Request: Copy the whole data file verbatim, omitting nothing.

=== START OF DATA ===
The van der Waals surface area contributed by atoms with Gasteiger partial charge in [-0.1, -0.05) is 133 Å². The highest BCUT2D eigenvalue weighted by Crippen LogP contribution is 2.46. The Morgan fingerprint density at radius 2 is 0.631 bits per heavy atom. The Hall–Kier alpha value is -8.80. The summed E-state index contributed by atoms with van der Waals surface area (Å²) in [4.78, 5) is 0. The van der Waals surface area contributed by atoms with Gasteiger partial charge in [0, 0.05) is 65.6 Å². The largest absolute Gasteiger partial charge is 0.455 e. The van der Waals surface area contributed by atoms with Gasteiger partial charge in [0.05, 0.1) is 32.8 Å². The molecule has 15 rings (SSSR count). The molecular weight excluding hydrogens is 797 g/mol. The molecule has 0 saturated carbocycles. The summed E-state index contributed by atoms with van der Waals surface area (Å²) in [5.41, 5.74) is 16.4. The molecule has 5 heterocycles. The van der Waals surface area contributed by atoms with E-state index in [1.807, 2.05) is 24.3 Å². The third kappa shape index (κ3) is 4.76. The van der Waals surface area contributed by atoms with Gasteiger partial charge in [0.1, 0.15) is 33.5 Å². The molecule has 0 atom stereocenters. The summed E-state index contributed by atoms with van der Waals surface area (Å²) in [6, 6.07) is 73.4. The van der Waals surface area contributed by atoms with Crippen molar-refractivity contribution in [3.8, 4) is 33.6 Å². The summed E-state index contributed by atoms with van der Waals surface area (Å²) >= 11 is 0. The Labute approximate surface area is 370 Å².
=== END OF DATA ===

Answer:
The van der Waals surface area contributed by atoms with Gasteiger partial charge in [-0.1, -0.05) is 133 Å². The highest BCUT2D eigenvalue weighted by Crippen LogP contribution is 2.46. The Morgan fingerprint density at radius 2 is 0.631 bits per heavy atom. The Hall–Kier alpha value is -8.80. The summed E-state index contributed by atoms with van der Waals surface area (Å²) in [4.78, 5) is 0. The van der Waals surface area contributed by atoms with Gasteiger partial charge in [0, 0.05) is 65.6 Å². The largest absolute Gasteiger partial charge is 0.455 e. The van der Waals surface area contributed by atoms with Gasteiger partial charge in [0.05, 0.1) is 32.8 Å². The molecule has 15 rings (SSSR count). The molecular weight excluding hydrogens is 797 g/mol. The molecule has 0 saturated carbocycles. The summed E-state index contributed by atoms with van der Waals surface area (Å²) in [5.41, 5.74) is 16.4. The molecule has 5 heterocycles. The van der Waals surface area contributed by atoms with E-state index in [1.807, 2.05) is 24.3 Å². The third kappa shape index (κ3) is 4.76. The van der Waals surface area contributed by atoms with Gasteiger partial charge in [0.1, 0.15) is 33.5 Å². The molecule has 0 atom stereocenters. The summed E-state index contributed by atoms with van der Waals surface area (Å²) in [6, 6.07) is 73.4. The van der Waals surface area contributed by atoms with Crippen molar-refractivity contribution in [3.8, 4) is 33.6 Å². The summed E-state index contributed by atoms with van der Waals surface area (Å²) >= 11 is 0. The Labute approximate surface area is 370 Å².